To follow up on my comments from yesterday on the situation at the US/Mexico border — I observe that focusing on building a wall, prosecuting people who cross illegally, and treating desperate people as if they were criminals is a mistaken priority. It’s like using drugs to treat a disease that’s caused by dirty water.

Clean up the dirty water.

In this case, focus attention on the social and economic conditions that provoke people to leave their homes. How can people have productive work, feed their families and live in safety?

Many small projects that empower people will be more effective than building a wall. Look, for example at Cafe Justo / Just Coffee in Agua Prieta, MX / Douglas, AZ.

They saw that people were leaving their homes in Southern Mexico and coming to the border looking for work and ways to send home money. That led to the coffee cooperative and a business that now allows people to stay on their land and stay at home with their families.

Hiding Behind the Law

This morning there was more coverage of the plight of families who are seeking asylum in our country and in particular the way parents are being separated from their children. Apparently this is a new strategy adopted by the presidential administration to deter people from coming to our borders.

As I listened to administration officials defend the new policy and interpretation of the law, I was reminded of Samuel Johnson’s famous assertion that “Patriotism is the last refuge of the scoundrel.” In the same spirit, one could say that bullies hide behind the law.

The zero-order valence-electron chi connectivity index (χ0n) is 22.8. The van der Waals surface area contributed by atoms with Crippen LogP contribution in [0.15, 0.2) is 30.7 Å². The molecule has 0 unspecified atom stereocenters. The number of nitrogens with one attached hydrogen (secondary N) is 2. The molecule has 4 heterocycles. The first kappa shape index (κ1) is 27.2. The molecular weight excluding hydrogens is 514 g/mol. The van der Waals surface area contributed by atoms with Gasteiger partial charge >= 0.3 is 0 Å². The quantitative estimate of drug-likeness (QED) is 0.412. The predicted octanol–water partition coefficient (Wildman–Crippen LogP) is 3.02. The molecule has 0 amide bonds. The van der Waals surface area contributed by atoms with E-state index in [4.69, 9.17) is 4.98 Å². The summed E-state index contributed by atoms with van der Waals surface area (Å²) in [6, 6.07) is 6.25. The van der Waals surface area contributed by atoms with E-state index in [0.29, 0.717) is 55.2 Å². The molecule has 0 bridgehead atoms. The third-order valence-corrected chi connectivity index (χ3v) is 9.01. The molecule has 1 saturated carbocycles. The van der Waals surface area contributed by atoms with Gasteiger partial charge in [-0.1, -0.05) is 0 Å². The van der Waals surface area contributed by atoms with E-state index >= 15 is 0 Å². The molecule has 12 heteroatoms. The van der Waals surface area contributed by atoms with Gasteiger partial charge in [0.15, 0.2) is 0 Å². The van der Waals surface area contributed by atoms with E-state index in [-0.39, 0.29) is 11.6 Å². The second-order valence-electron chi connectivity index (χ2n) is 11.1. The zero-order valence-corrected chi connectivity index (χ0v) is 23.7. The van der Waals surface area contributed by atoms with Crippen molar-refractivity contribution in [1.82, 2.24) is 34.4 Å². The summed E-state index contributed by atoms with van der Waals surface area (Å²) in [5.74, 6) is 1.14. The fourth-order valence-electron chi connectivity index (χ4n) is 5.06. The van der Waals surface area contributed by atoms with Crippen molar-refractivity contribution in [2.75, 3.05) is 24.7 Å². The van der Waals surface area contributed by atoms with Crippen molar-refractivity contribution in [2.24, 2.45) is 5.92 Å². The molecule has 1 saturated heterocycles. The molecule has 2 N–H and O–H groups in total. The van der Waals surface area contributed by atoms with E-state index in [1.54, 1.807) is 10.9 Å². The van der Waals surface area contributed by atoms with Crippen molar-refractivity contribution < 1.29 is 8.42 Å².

Mennonite pastor, Melissa Florer-Bixler reflects on US Attorney General Jeff Sessions’ use of the 13th chapter of Paul’s Letter to the Romans to defend the separation of mothers from their children. Rev. Florer-Bixler says “I am certain of this: the Bible is a weapon in the hands of coercive power. Jeff Sessions, like other tyrants before him, utilizes scripture for the good of the empire, to keep people silent, in line, submissive.”

The law is not the only tool we have. We have Jesus’ command to love one another as he loved us, and to love our neighbor as ourselves. We might think about the forces that drive these people from their homes, forces that make them so desperate they will face a dangerous journey and risk their lives for a chance of safety.

Our elected leaders might consider how to promote safety and economic development in Mexico and Central America, so that people might have the chance to stay in their own homes with their own families and culture and not place themselves at the mercy of strangers who seem not to even try to understand their plight. To dismiss these people as “illegals” is to treat them as less than human, to refuse to try to understand why they are fleeing.

We would be better served by addressing the causes of migration, rather than simply using harsh measures to treat the symptoms.